He's a funny one, that Michael Gove. By turns a brilliant gadfly, always precise, always (apparently) polite, obviously clever and possessed of a heroic life story that's seen him rise from humble beginnings.
But his views are also riddled with the kind of contradictions that only the really clever, at least in the academic sense, can get themselves into - even on the same day, and the same sentence.
So today we have yet another review of the National Curriculum in England - still one more of those periodic convulsions, every few years, by which Ministers try to prove themselves powerful.
It's worth reflecting, over a longer time-period, why Ministers have become such educational 'experts' and campaigners over the last four decades. Lost power over interest rates? Over legal sovereignty to the European Union and the European Court of Human Rights? Of trade to the World Trade Organisation? Of Scotland, Wales and Northern Ireland's domestic affairs to their respective devolved administrations? Well, you can always prove your ideological virility by messing with England's schools.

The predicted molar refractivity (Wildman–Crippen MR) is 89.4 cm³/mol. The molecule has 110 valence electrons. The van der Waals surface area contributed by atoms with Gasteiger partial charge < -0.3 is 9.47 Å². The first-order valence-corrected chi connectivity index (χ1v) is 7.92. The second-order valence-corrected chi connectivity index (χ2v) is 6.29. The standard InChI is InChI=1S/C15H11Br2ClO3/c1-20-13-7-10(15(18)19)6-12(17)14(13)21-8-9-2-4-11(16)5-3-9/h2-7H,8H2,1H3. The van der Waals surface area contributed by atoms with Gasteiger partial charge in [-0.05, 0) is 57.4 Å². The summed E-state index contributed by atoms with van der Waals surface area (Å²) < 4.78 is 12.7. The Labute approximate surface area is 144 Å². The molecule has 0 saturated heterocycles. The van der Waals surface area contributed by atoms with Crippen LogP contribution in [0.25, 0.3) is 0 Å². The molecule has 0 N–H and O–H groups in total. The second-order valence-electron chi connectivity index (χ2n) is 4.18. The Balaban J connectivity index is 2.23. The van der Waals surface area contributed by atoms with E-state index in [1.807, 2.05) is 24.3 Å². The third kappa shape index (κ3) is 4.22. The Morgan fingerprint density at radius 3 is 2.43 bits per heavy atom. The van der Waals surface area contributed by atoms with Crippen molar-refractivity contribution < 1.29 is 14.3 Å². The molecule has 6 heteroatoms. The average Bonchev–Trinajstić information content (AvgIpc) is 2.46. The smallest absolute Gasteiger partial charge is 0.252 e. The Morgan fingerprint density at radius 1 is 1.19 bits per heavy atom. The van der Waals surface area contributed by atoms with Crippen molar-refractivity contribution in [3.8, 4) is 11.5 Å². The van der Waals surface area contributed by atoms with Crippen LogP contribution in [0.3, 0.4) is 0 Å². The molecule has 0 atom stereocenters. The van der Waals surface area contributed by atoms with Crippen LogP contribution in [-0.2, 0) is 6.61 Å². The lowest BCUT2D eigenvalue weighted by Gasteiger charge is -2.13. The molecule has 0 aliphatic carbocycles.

Anyway. Mr Gove's contradictions are extraordinary. He wants a slimmed-down and 'less prescriptive' curriculum - all well and good. But then he goes on to ask for much more detail in each outline National Curriculum statement, which are available by subject. He repeats, again and again, that 'the National Curriculum' for Geography contains only British topics and subjects, while he must know that beneath that there's a whole heap of guidance for teachers on how to fit Britain into the world. He says he wants teachers and head teachers involved in the review - fair enough. But then he goes on to say exactly what they should find - that 'traditional learning' (whatever that is) should be mandated for all schools. He says he wants more social mobility while presiding over the break-up of England's school system into a thousand fragmented pieces, all the more likely to prevent that goal.
It's a strange way of doing government, that's for sure.